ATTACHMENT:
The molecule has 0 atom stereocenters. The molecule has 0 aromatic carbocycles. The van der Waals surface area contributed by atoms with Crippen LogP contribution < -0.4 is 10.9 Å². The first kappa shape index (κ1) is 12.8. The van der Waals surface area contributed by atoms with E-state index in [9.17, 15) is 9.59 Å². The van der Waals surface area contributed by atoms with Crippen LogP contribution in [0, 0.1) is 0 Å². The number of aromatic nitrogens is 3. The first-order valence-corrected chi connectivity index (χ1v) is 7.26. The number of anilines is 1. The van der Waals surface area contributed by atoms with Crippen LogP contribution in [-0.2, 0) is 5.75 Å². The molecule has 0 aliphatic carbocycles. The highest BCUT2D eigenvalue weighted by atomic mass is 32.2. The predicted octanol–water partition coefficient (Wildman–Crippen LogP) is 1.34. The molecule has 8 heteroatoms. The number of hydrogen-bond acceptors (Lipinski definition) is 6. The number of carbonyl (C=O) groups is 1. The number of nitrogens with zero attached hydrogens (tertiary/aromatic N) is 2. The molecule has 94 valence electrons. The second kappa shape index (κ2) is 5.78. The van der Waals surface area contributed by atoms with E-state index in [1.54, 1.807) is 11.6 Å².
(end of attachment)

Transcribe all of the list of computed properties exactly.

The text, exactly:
The molecule has 0 atom stereocenters. The molecule has 0 aromatic carbocycles. The van der Waals surface area contributed by atoms with Crippen LogP contribution < -0.4 is 10.9 Å². The first kappa shape index (κ1) is 12.8. The van der Waals surface area contributed by atoms with E-state index in [9.17, 15) is 9.59 Å². The van der Waals surface area contributed by atoms with Crippen LogP contribution in [0, 0.1) is 0 Å². The number of aromatic nitrogens is 3. The first-order valence-corrected chi connectivity index (χ1v) is 7.26. The number of anilines is 1. The van der Waals surface area contributed by atoms with Crippen LogP contribution in [-0.2, 0) is 5.75 Å². The molecule has 0 aliphatic carbocycles. The highest BCUT2D eigenvalue weighted by atomic mass is 32.2. The predicted octanol–water partition coefficient (Wildman–Crippen LogP) is 1.34. The molecule has 8 heteroatoms. The number of hydrogen-bond acceptors (Lipinski definition) is 6. The number of carbonyl (C=O) groups is 1. The number of nitrogens with zero attached hydrogens (tertiary/aromatic N) is 2. The molecule has 94 valence electrons. The second kappa shape index (κ2) is 5.78. The van der Waals surface area contributed by atoms with E-state index in [1.54, 1.807) is 11.6 Å².